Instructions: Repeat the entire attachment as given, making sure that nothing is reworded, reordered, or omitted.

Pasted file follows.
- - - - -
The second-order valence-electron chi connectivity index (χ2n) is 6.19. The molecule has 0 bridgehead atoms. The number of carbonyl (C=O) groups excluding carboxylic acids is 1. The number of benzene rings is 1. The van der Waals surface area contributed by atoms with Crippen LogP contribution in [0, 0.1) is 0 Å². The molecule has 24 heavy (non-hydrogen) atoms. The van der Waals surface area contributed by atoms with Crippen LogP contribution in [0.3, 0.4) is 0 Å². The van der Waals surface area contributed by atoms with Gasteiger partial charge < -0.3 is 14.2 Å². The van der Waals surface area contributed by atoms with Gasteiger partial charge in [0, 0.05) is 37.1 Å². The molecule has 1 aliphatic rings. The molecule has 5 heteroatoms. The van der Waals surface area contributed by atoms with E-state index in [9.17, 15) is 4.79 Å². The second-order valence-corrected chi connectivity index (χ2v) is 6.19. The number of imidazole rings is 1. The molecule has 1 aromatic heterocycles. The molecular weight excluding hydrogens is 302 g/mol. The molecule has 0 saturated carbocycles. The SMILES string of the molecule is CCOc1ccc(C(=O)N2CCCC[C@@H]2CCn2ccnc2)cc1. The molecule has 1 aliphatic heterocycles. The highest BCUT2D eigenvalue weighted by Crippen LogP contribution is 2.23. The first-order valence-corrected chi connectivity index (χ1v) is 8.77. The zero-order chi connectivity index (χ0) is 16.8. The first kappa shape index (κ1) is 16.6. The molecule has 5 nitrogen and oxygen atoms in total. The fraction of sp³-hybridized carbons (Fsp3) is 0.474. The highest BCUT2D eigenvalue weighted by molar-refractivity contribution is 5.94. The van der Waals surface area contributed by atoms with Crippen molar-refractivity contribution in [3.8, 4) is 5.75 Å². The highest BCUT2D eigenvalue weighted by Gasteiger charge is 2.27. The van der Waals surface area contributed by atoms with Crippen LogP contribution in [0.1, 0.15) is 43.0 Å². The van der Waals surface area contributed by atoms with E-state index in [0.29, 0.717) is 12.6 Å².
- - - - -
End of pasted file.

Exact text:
The second-order valence-electron chi connectivity index (χ2n) is 6.19. The molecule has 0 bridgehead atoms. The number of carbonyl (C=O) groups excluding carboxylic acids is 1. The number of benzene rings is 1. The van der Waals surface area contributed by atoms with Crippen LogP contribution in [0, 0.1) is 0 Å². The molecule has 24 heavy (non-hydrogen) atoms. The van der Waals surface area contributed by atoms with Crippen LogP contribution in [0.3, 0.4) is 0 Å². The van der Waals surface area contributed by atoms with Gasteiger partial charge < -0.3 is 14.2 Å². The van der Waals surface area contributed by atoms with Gasteiger partial charge in [0, 0.05) is 37.1 Å². The molecule has 1 aliphatic rings. The molecule has 5 heteroatoms. The van der Waals surface area contributed by atoms with E-state index in [9.17, 15) is 4.79 Å². The second-order valence-corrected chi connectivity index (χ2v) is 6.19. The number of imidazole rings is 1. The molecule has 1 aromatic heterocycles. The molecular weight excluding hydrogens is 302 g/mol. The molecule has 0 saturated carbocycles. The SMILES string of the molecule is CCOc1ccc(C(=O)N2CCCC[C@@H]2CCn2ccnc2)cc1. The molecule has 1 aliphatic heterocycles. The highest BCUT2D eigenvalue weighted by Crippen LogP contribution is 2.23. The first-order valence-corrected chi connectivity index (χ1v) is 8.77. The zero-order chi connectivity index (χ0) is 16.8. The first kappa shape index (κ1) is 16.6. The molecule has 5 nitrogen and oxygen atoms in total. The fraction of sp³-hybridized carbons (Fsp3) is 0.474. The highest BCUT2D eigenvalue weighted by molar-refractivity contribution is 5.94. The van der Waals surface area contributed by atoms with Crippen molar-refractivity contribution in [3.8, 4) is 5.75 Å². The highest BCUT2D eigenvalue weighted by Gasteiger charge is 2.27. The van der Waals surface area contributed by atoms with Crippen LogP contribution in [0.1, 0.15) is 43.0 Å². The van der Waals surface area contributed by atoms with E-state index in [0.29, 0.717) is 12.6 Å².